Tom Murphy: Irish playwright comes off B'way
It is rare and a bit overwhelming to discover the existence of an artist with a mature and highly individual body of work. Imagine suddenly finding out there lived a black American named August Wilson who, before he died, wrote 10 revealing plays about his people and country. Or, as actually happened in dance in the '70s, imagine stumbling upon the legacy of a 19th century Danish choreographer named August Bournonville, who left 50 ballets unknown to or unappreciated by much of the rest of the world.
So it is with the discovery of Tom Murphy. Despite our country's recent fascination with Irish drama, Murphy and his 26 plays are virtually unknown here. The playwright, now 77, has been a staple and major influence on all the big names in Irish theater. But until the Lincoln Center Festival brought three of his works here in a package called "DruidMurphy," Murphy had been known -- even after a 2001 Murphy festival I attended in Dublin -- as a sentimental, very Irish writer whose plays about his country are too local for export.
Thanks -- and I do mean thanks -- to director Garry Hynes and the stunning repertory actors of her Druid Theatre Company of Galway, the discovery of Murphy feels like finding one of those precious lost tribes preserved in a faraway place. The three plays, presented individually and, as I saw them Sunday, in a 9 1/2 -hour marathon, are each very different but loosely linked to the deep historic consequences of emigration.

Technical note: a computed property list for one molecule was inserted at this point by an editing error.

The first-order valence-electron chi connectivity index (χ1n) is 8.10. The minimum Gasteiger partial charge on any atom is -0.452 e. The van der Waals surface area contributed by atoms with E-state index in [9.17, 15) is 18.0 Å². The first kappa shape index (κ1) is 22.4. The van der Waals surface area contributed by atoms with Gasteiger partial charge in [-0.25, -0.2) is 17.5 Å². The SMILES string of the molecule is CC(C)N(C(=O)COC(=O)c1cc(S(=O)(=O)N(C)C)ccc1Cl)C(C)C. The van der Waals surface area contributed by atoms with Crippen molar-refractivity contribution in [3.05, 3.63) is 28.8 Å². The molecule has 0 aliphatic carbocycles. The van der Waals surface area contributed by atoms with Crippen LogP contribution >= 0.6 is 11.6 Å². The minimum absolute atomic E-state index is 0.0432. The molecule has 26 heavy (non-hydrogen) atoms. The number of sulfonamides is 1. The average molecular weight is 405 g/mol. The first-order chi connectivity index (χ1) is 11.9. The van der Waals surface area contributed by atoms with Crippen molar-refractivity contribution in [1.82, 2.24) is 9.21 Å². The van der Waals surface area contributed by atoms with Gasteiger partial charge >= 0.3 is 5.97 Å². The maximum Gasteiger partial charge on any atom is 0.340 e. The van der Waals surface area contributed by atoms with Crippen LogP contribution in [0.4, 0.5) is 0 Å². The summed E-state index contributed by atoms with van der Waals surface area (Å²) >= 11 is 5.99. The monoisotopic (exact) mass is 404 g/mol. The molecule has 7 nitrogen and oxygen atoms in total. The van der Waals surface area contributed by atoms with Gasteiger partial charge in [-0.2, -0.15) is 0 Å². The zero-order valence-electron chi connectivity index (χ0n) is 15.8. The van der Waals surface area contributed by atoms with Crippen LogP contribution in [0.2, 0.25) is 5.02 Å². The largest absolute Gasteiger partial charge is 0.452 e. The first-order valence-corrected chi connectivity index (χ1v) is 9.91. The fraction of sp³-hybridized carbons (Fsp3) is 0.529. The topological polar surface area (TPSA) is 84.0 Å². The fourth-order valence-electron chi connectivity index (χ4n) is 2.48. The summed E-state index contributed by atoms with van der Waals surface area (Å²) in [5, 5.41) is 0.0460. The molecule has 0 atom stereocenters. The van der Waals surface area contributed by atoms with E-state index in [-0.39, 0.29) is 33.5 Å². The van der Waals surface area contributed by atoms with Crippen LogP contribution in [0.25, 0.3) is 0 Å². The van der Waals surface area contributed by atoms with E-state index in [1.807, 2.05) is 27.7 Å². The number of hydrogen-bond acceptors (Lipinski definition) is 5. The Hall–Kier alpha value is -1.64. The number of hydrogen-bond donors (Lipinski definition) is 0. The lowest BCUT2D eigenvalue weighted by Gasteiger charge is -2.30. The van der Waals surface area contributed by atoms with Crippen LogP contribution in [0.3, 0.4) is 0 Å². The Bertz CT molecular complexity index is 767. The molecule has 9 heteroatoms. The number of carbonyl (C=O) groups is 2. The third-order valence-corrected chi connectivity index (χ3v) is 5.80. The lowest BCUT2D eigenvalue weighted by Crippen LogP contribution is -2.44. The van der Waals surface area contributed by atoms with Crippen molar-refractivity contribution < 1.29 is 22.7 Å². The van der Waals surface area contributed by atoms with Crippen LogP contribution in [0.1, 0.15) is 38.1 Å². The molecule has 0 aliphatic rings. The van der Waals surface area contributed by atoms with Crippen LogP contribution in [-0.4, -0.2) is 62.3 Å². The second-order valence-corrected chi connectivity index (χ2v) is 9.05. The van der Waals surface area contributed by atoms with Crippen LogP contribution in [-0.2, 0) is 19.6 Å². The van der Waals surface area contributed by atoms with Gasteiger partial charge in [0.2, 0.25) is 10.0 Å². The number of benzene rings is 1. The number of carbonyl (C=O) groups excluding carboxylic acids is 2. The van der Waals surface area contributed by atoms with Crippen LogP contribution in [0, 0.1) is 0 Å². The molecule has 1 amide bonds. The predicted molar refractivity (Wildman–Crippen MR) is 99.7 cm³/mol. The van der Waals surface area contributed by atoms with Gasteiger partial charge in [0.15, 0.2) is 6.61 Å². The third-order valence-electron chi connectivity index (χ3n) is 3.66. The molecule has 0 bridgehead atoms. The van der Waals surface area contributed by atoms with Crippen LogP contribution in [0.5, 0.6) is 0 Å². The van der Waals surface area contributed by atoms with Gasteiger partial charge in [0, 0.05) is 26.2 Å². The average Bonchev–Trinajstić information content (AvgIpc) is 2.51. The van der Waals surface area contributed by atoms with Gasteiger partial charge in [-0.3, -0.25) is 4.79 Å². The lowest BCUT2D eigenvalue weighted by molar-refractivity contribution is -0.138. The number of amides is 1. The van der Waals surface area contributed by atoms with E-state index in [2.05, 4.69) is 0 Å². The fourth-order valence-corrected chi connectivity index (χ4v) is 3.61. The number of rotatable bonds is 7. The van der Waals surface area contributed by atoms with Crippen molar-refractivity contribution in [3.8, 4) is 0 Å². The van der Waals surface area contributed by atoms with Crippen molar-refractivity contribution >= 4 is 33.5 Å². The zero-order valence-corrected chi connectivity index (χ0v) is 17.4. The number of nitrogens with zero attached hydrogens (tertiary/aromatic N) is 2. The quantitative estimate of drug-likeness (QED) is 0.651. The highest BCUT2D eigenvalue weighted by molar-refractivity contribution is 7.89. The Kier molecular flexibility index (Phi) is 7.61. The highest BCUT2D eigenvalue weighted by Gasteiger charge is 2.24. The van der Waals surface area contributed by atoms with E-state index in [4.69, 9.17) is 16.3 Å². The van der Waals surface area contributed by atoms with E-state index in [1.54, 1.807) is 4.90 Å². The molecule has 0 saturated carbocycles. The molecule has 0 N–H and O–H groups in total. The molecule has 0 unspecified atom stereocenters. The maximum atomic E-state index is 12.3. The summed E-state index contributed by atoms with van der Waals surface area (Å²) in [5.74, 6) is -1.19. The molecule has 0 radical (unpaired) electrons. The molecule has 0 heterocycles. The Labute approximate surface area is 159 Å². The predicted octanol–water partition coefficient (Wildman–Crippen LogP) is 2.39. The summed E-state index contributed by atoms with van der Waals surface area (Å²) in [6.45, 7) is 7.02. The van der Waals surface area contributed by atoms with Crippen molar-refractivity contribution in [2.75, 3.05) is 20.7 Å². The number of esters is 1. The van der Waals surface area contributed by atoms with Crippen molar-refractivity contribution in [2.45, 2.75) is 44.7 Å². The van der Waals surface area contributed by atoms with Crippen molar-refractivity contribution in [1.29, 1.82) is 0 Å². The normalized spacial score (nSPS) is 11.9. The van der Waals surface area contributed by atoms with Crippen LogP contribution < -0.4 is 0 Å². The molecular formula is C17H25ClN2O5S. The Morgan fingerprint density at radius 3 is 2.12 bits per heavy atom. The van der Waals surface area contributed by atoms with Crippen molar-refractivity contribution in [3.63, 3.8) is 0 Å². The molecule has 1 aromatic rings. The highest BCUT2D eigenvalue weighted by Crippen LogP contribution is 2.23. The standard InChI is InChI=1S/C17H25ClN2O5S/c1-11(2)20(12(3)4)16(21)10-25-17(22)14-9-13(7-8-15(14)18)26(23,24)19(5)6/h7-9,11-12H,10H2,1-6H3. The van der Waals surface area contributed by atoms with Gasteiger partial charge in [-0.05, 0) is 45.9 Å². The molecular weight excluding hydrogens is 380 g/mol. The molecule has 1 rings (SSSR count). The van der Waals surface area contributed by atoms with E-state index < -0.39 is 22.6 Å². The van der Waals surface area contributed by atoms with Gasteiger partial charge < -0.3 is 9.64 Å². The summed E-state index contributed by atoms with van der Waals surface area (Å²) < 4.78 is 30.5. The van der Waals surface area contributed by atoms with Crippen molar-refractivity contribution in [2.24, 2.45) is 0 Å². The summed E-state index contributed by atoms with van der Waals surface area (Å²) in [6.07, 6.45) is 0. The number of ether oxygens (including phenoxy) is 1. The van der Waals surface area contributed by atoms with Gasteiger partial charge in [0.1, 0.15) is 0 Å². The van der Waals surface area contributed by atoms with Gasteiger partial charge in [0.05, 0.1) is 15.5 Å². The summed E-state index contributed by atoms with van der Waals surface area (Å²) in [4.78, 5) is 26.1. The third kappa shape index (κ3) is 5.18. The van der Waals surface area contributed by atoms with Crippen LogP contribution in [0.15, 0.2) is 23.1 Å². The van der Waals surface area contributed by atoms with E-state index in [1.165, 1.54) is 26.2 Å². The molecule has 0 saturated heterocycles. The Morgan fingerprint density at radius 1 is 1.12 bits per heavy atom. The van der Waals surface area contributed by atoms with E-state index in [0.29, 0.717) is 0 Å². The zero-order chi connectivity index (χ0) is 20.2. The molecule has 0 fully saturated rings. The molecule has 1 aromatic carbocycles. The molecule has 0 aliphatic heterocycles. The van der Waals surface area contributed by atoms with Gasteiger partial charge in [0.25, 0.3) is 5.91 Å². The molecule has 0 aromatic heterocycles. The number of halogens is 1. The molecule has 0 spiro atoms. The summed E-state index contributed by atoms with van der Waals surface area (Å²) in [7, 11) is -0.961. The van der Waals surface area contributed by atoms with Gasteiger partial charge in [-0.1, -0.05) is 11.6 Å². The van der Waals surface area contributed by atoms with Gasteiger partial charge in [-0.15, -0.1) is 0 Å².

"Famine," a grueling 1968 work about the potato blight of 1864, would probably be rough going on its own. Presented as the final play in a series that moves backward in time, however, the unflinching political and natural tragedy reverberates throughout the characters and uneasy national identities of the previous works.
In "Conversations on a Homecoming," a man returns to his disillusioned buddies at the pub after years trying to become an actor in England.
In "A Whistle in the Dark" -- Murphy's extraordinary first play and an obvious influence on Harold Pinter's "The Homecoming" -- a family of male emigres turn into London thugs of terrific violence and grandiloquence.
Hynes' stagings are intense wonders of psychological observation. And play-to-play, the transformation of these actors -- Niall Buggy, Aaron Monaghan, Garrett Lombard, Rory Nolan, Marty Rea, Eileen Walsh and so many others -- is nothing short of astonishing.
WHERE John Jay College, Broadway at 60th Street, through Saturday
INFO $90-$240 for cycle, 212-721-6500; lincolncenterfestival.org
BOTTOM LINE The revelation of a new-old playwright